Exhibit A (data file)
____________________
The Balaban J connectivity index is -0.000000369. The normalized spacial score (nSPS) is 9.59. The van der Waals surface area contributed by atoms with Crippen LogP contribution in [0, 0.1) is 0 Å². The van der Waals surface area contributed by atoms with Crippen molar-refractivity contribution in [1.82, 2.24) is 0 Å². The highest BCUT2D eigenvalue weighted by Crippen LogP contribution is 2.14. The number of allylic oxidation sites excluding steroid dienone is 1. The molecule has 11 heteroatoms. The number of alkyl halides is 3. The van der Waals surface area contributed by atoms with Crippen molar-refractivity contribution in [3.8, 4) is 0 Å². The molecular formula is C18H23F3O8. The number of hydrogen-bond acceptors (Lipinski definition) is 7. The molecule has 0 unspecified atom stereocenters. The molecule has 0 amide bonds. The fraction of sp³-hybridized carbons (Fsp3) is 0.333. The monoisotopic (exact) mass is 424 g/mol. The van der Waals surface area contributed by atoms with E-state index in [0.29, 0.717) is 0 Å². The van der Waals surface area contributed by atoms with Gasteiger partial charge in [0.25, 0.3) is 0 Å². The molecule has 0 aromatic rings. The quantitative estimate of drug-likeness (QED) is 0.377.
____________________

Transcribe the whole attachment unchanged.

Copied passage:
The Balaban J connectivity index is -0.000000369. The normalized spacial score (nSPS) is 9.59. The van der Waals surface area contributed by atoms with Crippen LogP contribution in [0, 0.1) is 0 Å². The van der Waals surface area contributed by atoms with Crippen molar-refractivity contribution in [1.82, 2.24) is 0 Å². The highest BCUT2D eigenvalue weighted by Crippen LogP contribution is 2.14. The number of allylic oxidation sites excluding steroid dienone is 1. The molecule has 11 heteroatoms. The number of alkyl halides is 3. The van der Waals surface area contributed by atoms with Crippen molar-refractivity contribution in [3.8, 4) is 0 Å². The molecular formula is C18H23F3O8. The number of hydrogen-bond acceptors (Lipinski definition) is 7. The molecule has 0 unspecified atom stereocenters. The molecule has 0 amide bonds. The fraction of sp³-hybridized carbons (Fsp3) is 0.333. The monoisotopic (exact) mass is 424 g/mol. The van der Waals surface area contributed by atoms with E-state index in [0.29, 0.717) is 0 Å². The van der Waals surface area contributed by atoms with Gasteiger partial charge in [0.25, 0.3) is 0 Å². The molecule has 0 aromatic rings. The quantitative estimate of drug-likeness (QED) is 0.377.